On the following day, the growing right-wing mob eventually even attacked the building with Molotov cocktails. The residents feared for their lives due to the fact that the completely overwhelmed police force mostly left the attackers unchallenged – while other citizens either watched with indifference as all the windows in the building were smashed or applauded.
Encouraged “by honest citizens”
Heinz Eggert, the future Interior Minister of Saxony (1991-1995), later explained the escalation in a documentary by saying that the radical youths were “encouraged by honest citizens of Hoyerswerda”. The right-wing mob of hundreds of people besieged the contract workers’ building for two days and two nights. The people inside sometimes recognized their co-workers among the attackers. Manuel Nhacutou from Mozambique, who lived in the building at the time, later described the events in an interview published in the antifascist magazine Antifaschistisches Infoblatt (AIB): “Our neighbours encouraged the skinheads and clapped their hands. Many of the people I saw in front of the building weren’t skins, they were neighbours and co-workers. I knew a lot of them. That was a painful experience.”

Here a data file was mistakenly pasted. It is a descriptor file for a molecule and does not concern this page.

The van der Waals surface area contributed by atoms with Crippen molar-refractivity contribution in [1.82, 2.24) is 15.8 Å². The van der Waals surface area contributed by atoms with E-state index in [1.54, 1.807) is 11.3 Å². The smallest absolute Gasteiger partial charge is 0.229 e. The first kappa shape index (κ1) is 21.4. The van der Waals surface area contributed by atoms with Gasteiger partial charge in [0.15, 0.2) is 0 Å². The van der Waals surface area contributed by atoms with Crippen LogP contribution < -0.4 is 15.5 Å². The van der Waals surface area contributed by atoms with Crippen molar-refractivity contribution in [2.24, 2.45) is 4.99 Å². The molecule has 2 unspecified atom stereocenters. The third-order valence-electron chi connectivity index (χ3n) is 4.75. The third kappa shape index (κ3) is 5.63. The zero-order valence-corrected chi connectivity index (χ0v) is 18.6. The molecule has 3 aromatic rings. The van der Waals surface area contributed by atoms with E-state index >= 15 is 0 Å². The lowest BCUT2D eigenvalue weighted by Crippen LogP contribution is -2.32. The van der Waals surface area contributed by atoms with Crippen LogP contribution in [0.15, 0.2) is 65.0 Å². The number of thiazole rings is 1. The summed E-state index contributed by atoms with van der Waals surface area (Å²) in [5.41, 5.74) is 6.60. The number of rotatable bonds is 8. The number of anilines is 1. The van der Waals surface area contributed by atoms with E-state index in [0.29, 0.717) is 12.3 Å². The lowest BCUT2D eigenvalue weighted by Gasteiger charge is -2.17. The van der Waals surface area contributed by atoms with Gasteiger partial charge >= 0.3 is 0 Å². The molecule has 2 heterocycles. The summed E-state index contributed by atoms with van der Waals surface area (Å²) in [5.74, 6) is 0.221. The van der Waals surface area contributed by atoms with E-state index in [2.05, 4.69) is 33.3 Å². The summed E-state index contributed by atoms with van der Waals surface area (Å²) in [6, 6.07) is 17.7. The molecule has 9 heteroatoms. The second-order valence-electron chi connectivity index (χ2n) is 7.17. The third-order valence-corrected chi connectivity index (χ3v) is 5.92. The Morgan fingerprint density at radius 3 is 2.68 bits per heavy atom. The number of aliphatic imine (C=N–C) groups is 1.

The authorities ultimately capitulated: on 20 September, 60 people from the building were transported out of Hoyerswerda on buses with a police escort. Almost all the contract workers were brought directly to Frankfurt or Berlin and deported from there.
Mob moves on to refugee hostel
Even then, however, the riots were still far from over. Obviously driven by their victory over state authority and the fact that their violent antics had actually forced the migrants to leave Hoyerswerda, the racist mob shifted to nearby Thomas Münzer Str. on 20 September 1991, where a home for asylum seekers was located. Roughly 240 refugees from Vietnam, Romania, Ghana, Iran, Bangladesh, and elsewhere were living there. In the weeks prior, neo-Nazis had already smashed the building’s windows in and its residents were attacked by neo-Nazi groups during their few excursions into town.